I waited months for this case (since CES 2018). I finally gave up waiting and got a U-NAS 810A. The U-NAS offers a nicer more compact design with the 8 drive capacity.
Thats more of the regular off the shelf NAS design that Qnap, Synology and a host of other brands use.
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#10
Valantar
Good to see they finally released this, IIRC they first showed this off at Computex or CES 2018. Looks very tempting for a future upgrade for my NAS when I grow out of its 6 3.5" bays (Fractal node 304) - but that's still a ways away. Hot-swap with a proper backplane and room for mATX are both big pluses, as is SFX PSU support. mATX means plenty of room for both a 10GbE card and an extra SATA/RAID controller if needed, plus decent, cheap motherboards with 4 RAM slots for RAM-heavy file systems. The tucked-away SSD mounts are also a good move. I agree that the case overall is a bit on the large side, but I don't really see how they could have shrunk it - I guess they could have stuck a 9th hot swap bay where the main PCIe slot ends, blocking long GPUs, but that seems a bit counterintuitive as it would make other hardware difficult to fit too. Also, note how shallow the case is overall - it might be wide and a bit tall, but it's only 9"/23cm deep. Perfect for sitting on a shelf or on top of a cupboard somewhere out of sight. The only "wasted" space I see is in front of the PSU, and I'm sure an enterprising user could stuff another HDD in there with some elbow grease.
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#11
Xajel
I really liked it, thought I hope it will be overly priced like most NAS cases.

While an 8 bay case could be smaller, this case have flexibility also as we can use mATX motherboard with plenty of expansions, a GPU, 10GbE and even a SATA controller. The only thing I miss here is an optical drive, while many might said what you'll do with it? I'm just moving my current ODD to the NAS/Server as I rarely use it, being in the server means I can use it whenever I need rather have to rely on external drive adding another clumsiness.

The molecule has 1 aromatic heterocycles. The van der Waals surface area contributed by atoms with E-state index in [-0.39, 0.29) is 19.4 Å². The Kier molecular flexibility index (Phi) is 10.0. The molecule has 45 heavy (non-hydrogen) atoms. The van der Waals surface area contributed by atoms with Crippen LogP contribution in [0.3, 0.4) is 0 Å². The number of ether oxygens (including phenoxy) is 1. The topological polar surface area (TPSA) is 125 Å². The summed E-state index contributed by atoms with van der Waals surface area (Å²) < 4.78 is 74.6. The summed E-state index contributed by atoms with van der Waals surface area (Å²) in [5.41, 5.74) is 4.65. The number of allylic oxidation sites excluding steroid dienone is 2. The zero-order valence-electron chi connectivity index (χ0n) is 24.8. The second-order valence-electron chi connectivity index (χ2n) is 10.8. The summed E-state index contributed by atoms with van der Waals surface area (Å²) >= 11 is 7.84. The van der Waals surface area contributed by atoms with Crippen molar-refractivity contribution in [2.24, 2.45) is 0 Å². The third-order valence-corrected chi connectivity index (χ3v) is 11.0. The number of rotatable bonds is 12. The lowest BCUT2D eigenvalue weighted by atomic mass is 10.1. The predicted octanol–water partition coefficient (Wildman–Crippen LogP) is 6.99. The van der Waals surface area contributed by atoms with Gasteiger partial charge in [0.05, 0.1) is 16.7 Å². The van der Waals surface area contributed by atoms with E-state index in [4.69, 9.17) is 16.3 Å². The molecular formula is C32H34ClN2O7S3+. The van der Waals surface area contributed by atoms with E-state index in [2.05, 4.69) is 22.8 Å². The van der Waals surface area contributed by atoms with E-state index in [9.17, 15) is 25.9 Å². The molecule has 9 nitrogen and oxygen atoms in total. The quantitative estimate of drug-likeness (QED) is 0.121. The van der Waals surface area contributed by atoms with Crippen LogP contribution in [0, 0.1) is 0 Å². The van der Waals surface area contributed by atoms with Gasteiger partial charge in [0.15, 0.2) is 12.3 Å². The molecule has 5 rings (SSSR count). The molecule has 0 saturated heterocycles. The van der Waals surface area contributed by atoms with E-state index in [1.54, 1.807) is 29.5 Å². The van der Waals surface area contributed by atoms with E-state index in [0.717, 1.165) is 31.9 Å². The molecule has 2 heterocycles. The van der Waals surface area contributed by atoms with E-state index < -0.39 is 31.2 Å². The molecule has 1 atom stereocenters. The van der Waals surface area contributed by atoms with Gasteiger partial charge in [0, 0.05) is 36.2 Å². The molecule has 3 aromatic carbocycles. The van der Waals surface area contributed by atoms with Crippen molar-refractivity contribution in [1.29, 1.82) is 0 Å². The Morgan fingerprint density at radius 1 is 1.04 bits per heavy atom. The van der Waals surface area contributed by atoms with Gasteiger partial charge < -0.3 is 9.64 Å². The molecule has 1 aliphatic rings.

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#12
FreedomEclipse
~Technological Technocrat~
Xajel, post: 4066064, member: 51625"
I really liked it, thought I hope it will be overly priced like most NAS cases.

While an 8 bay case could be smaller, this case have flexibility also as we can use mATX motherboard with plenty of expansions, a GPU, 10GbE and even a SATA controller. The only thing I miss here is an optical drive, while many might said what you'll do with it? I'm just moving my current ODD to the NAS/Server as I rarely use it, being in the server means I can use it whenever I need rather have to rely on external drive adding another clumsiness.
Or just use an external USB one that you can buy for £20 off amazon or ebay. Ive got one and ive used it like once in 3 years...
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#13
bug
Ha, I was actually looking for something like this. Though I figure for my needs 4 bays would be enough...
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#14
ERazer
this with Ryzen and ECC mem, id be happy
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#15
sam_86314
This would be great for my Plex server since that needs decent processing power for real-time video transcoding, which most off-the-shelf NAS devices don't have. It would make storage expansion easy, and I like how my drives would have some airflow.

I expect the price to be terrifying, as this stuff usually is. If it isn't, I might end up getting one.